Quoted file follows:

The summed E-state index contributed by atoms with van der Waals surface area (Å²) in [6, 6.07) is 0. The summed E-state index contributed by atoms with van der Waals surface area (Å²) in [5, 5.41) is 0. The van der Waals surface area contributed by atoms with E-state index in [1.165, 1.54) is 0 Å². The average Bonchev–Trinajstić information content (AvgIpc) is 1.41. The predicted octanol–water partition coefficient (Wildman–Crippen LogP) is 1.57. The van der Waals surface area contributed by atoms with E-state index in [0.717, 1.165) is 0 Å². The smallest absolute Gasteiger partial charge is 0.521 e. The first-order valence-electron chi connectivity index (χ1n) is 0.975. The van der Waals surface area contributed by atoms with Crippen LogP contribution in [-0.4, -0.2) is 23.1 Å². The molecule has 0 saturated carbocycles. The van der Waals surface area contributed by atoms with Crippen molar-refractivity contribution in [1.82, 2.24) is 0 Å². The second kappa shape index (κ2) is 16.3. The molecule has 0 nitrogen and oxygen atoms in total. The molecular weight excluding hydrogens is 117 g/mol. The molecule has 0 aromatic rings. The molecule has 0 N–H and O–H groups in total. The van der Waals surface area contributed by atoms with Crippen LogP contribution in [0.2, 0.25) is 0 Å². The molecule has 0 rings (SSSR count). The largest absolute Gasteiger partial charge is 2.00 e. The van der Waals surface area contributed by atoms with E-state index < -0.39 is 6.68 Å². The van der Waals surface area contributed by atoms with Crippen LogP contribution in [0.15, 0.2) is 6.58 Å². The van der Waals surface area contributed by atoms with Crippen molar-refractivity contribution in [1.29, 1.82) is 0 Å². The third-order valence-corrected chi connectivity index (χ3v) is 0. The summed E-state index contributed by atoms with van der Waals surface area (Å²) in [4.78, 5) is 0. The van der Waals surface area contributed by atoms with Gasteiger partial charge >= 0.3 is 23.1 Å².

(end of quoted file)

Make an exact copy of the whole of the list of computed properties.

The summed E-state index contributed by atoms with van der Waals surface area (Å²) in [6, 6.07) is 0. The summed E-state index contributed by atoms with van der Waals surface area (Å²) in [5, 5.41) is 0. The van der Waals surface area contributed by atoms with E-state index in [1.165, 1.54) is 0 Å². The average Bonchev–Trinajstić information content (AvgIpc) is 1.41. The predicted octanol–water partition coefficient (Wildman–Crippen LogP) is 1.57. The van der Waals surface area contributed by atoms with E-state index in [0.717, 1.165) is 0 Å². The smallest absolute Gasteiger partial charge is 0.521 e. The first-order valence-electron chi connectivity index (χ1n) is 0.975. The van der Waals surface area contributed by atoms with Crippen LogP contribution in [-0.4, -0.2) is 23.1 Å². The molecule has 0 saturated carbocycles. The van der Waals surface area contributed by atoms with Crippen molar-refractivity contribution in [1.82, 2.24) is 0 Å². The second kappa shape index (κ2) is 16.3. The molecule has 0 nitrogen and oxygen atoms in total. The molecular weight excluding hydrogens is 117 g/mol. The molecule has 0 aromatic rings. The molecule has 0 N–H and O–H groups in total. The van der Waals surface area contributed by atoms with Crippen LogP contribution in [0.2, 0.25) is 0 Å². The molecule has 0 rings (SSSR count). The largest absolute Gasteiger partial charge is 2.00 e. The van der Waals surface area contributed by atoms with E-state index < -0.39 is 6.68 Å². The van der Waals surface area contributed by atoms with Crippen LogP contribution in [0.15, 0.2) is 6.58 Å². The van der Waals surface area contributed by atoms with Crippen molar-refractivity contribution in [1.29, 1.82) is 0 Å². The third-order valence-corrected chi connectivity index (χ3v) is 0. The summed E-state index contributed by atoms with van der Waals surface area (Å²) in [4.78, 5) is 0. The van der Waals surface area contributed by atoms with Gasteiger partial charge >= 0.3 is 23.1 Å².